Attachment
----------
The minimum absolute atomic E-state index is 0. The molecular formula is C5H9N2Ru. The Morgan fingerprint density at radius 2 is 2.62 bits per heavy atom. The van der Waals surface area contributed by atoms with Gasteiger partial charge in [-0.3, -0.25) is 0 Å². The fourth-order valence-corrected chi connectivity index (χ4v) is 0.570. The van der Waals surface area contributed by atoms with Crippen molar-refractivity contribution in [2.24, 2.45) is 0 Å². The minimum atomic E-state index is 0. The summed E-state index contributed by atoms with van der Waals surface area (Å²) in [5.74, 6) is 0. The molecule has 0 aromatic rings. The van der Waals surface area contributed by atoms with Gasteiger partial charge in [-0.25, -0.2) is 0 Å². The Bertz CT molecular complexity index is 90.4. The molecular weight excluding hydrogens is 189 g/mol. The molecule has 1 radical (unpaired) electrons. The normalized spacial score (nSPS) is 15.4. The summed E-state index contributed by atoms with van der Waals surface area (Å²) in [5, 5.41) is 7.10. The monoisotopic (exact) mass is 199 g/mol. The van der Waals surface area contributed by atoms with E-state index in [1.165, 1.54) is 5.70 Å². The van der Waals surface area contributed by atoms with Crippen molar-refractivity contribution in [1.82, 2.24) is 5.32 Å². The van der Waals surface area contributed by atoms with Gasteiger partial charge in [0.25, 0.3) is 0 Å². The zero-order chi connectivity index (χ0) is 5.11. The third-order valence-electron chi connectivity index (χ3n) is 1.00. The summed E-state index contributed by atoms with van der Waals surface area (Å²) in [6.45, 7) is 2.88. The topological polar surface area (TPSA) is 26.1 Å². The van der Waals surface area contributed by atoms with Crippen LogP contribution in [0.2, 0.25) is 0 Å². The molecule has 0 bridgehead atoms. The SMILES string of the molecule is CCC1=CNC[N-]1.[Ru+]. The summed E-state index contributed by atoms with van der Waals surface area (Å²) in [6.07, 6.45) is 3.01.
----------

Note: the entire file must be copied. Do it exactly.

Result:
The minimum absolute atomic E-state index is 0. The molecular formula is C5H9N2Ru. The Morgan fingerprint density at radius 2 is 2.62 bits per heavy atom. The van der Waals surface area contributed by atoms with Gasteiger partial charge in [-0.3, -0.25) is 0 Å². The fourth-order valence-corrected chi connectivity index (χ4v) is 0.570. The van der Waals surface area contributed by atoms with Crippen molar-refractivity contribution in [2.24, 2.45) is 0 Å². The minimum atomic E-state index is 0. The summed E-state index contributed by atoms with van der Waals surface area (Å²) in [5.74, 6) is 0. The molecule has 0 aromatic rings. The van der Waals surface area contributed by atoms with Gasteiger partial charge in [-0.25, -0.2) is 0 Å². The Bertz CT molecular complexity index is 90.4. The molecular weight excluding hydrogens is 189 g/mol. The molecule has 1 radical (unpaired) electrons. The normalized spacial score (nSPS) is 15.4. The summed E-state index contributed by atoms with van der Waals surface area (Å²) in [5, 5.41) is 7.10. The monoisotopic (exact) mass is 199 g/mol. The van der Waals surface area contributed by atoms with E-state index in [1.165, 1.54) is 5.70 Å². The van der Waals surface area contributed by atoms with Crippen molar-refractivity contribution in [1.82, 2.24) is 5.32 Å². The van der Waals surface area contributed by atoms with Gasteiger partial charge in [0.25, 0.3) is 0 Å². The zero-order chi connectivity index (χ0) is 5.11. The third-order valence-electron chi connectivity index (χ3n) is 1.00. The summed E-state index contributed by atoms with van der Waals surface area (Å²) in [6.45, 7) is 2.88. The topological polar surface area (TPSA) is 26.1 Å². The van der Waals surface area contributed by atoms with Crippen LogP contribution in [0.2, 0.25) is 0 Å². The molecule has 0 bridgehead atoms. The SMILES string of the molecule is CCC1=CNC[N-]1.[Ru+]. The summed E-state index contributed by atoms with van der Waals surface area (Å²) in [6.07, 6.45) is 3.01.